Telescope mirrors made from lunar dust could help realizedreams of stargazing from the far side of the moon.
Creating gigantic lunar telescopes would normally carry anastronomical price tag, but NASA researchers used a mix of epoxy, simulated lunardust and carbon nanotubes to demonstrate how to use materials already found onthe moon.
?You can go to the moon with a few buckets, and buildsomething far larger than anything a rocket can carry,? said Peter Chen, aphysicist at the NASA Goddard Space Flight Center in Greenbelt, Md.
Orbiting vs. moon-based
Astronomers have argued about which is better in the future:building additional orbiting space telescopes such as Hubble or setting them upon the moon. Both types oftelescopes would be beyond the interference of Earth?s atmosphere, althoughthe moon has the added advantages of being a stable platform with a far sideshielded from Earth?s cluttered radio background. On the other hand, getting tothe moon represents more of a challenge than simply launching a spacetelescope.
However, the debate so far has been ?limited by launchingfrom the ground,? Chen told SPACE.com, because Earth?s gravity placesboth size and cost limits on what rockets can carry into space or to the moon.
The solution: Get much of the needed building material fromthe moon itself. Chen had already started working with epoxy and carbonnanotubes to create ?smart? materials that can flex or change shape when anelectric current passes through, but ended up adding simulatedlunar dust called JSC-1A Coarse Lunar Regolith Simulant to the mix.
Chen used the resulting lunarconcrete as the foundation of a foot-long disk, and poured more plasticepoxy on top of it. Then he spun the mirror at a constant speed that formed theepoxy into a parabolic, slightly bowl-like shape as it hardened. The mirror?sfinishing touch came with a thin layer of reflective aluminum applied inside avacuum chamber.
Making a Hubble-sized mirror would require bringing 130pounds (60 kg) of epoxy to the moon with 3 pounds (1.3 kg) of carbon nanotubesand less than 1 gram of aluminum, according to Chen?s calculations. Meanwhile,1,300 pounds (600 kilograms) of lunar dust could provide the bulk of thematerial. The moon?s lack of atmosphere also suits the vacuum conditions neededto make the mirror.
Astronomers may imagine telescope mirrors half the size of afootball field, but realizing such dreams depends heavily on whenever NASA returnshuman explorers to the moon and sets up a moon base.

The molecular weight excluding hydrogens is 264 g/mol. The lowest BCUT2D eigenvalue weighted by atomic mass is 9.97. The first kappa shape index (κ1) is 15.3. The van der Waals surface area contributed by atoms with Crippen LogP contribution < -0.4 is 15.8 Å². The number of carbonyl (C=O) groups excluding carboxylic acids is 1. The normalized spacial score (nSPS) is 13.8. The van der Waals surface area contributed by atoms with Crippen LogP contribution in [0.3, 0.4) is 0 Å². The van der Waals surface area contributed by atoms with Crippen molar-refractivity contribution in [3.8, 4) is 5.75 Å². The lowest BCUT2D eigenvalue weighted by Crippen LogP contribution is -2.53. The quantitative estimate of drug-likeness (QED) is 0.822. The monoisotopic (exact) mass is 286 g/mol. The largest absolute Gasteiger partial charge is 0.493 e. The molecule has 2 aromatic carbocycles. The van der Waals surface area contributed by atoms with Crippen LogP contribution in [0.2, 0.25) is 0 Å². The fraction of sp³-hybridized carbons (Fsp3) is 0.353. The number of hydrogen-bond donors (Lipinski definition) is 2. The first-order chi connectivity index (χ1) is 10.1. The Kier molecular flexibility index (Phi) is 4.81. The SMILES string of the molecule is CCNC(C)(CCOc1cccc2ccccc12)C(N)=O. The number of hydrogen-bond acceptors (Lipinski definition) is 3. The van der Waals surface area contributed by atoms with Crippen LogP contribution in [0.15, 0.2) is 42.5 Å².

Other challenges include getting the necessary manufacturingequipment to the moon, such as the spinning table on which the mirror getscreated. Future astronauts would also have to ensure that none of thefree-floating lunar dust contaminates the mirror.
"It?s a great idea in principle, but nothing is simpleon the Moon," said James Spann, physicist heading the Space andExploration Research Office at Marshall Space Flight Center, in a NASAstatement.
Chen and his colleagues will try to scale up theirdemonstration by creating 1.64-foot (0.5 meter) and 3.28-foot (1 meter) mirrorsusing the simulated lunar dust. They also plan to figure out ways to hone thequality of the finished mirror?s surface, and are already speculating aboutways future explorers and robots could build even larger telescope mirrors onthe moon — perhaps within an impact crater.
?It?s totally out-of-the-box, but it?s fun to think about,?Chen said.
- Video: Back to the Moon with NASA?s Constellation
- Images: Future Lunar Base
- Top 10 Cool Moon Facts
Get the Space.com Newsletter
Breaking space news, the latest updates on rocket launches, skywatching events and more!
Jeremy Hsu is science writer based in New York City whose work has appeared in Scientific American, Discovery Magazine, Backchannel, Wired.com and IEEE Spectrum, among others. He joined the Space.com and Live Science teams in 2010 as a Senior Writer and is currently the Editor-in-Chief of Indicate Media. Jeremy studied history and sociology of science at the University of Pennsylvania, and earned a master's degree in journalism from the NYU Science, Health and Environmental Reporting Program. You can find Jeremy's latest project on Twitter.